Physics of Biology

   

New Theory of HIV Diversification

Authors: Edward J Steele, Roger L Dawkins

Abstract Several observations suggest that the mutation rate of the Human Immune Deficiency Virus (HIV), the causative agent of Acquired Immune Deficiency Syndrome (AIDS), is much higher than generally believed. This evidence is briefly reviewed. A new speculative theory for HIV diversification (in development since 2013) is thus proposed whereby the virus co-opts the host’s somatic hypermutation (SHM) machinery normally targeted to rearranged immunoglobulin (Ig) variable genes (VDJs) within antigen-activated Germinal Centre B lymphocytes. The pessimistic conclusion - that a conventional vaccine is impossible – is a message not really welcomed in this modern age addicted to only positive scientific results. We argue this should be taken as a spur to approach viral prophylaxis and therapy from entirely new directions. Viruses, particularly HIV and its antecedents, have had billions of years of both cosmic and terrestrial evolution to figure out, by trial and error, how to multiply and infect the next host cell. The implications of our novel and plausible HIV immune evasion strategy is discussed both for the host-parasite relationship and current vaccine research. Because the straight forward and simple idea in this paper has been in preparation for three years it has been found necessary to add a Post Script to this viXra.org submission.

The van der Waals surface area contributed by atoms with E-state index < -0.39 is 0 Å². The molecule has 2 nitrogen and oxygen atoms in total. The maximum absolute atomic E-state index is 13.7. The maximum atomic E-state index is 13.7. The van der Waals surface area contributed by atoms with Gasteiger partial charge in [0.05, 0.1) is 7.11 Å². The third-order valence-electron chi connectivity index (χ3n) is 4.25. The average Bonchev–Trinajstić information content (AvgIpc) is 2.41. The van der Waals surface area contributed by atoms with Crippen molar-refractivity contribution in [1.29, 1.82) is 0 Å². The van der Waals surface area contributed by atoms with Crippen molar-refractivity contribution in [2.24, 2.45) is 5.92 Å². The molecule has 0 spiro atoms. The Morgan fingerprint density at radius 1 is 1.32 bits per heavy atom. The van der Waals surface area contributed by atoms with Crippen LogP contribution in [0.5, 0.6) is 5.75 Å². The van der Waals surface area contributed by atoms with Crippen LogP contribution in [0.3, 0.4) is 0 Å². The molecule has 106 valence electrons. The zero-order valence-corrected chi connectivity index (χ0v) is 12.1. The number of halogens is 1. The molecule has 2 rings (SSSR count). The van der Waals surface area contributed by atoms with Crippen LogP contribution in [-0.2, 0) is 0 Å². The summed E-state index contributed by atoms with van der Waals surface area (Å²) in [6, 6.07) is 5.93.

Comments: 39 Pages.

Download: PDF

Submission history

[v1] 2016-12-26 09:07:03
[v2] 2016-12-26 18:26:36

Unique-IP document downloads: 100 times

Vixra.org is a pre-print repository rather than a journal. Articles hosted may not yet have been verified by peer-review and should be treated as preliminary. In particular, anything that appears to include financial or legal advice or proposed medical treatments should be treated with due caution. Vixra.org will not be responsible for any consequences of actions that result from any form of use of any documents on this website.

Add your own feedback and questions here:
You are equally welcome to be positive or negative about any paper but please be polite. If you are being critical you must mention at least one specific error, otherwise your comment will be deleted as unhelpful.

comments powered by Disqus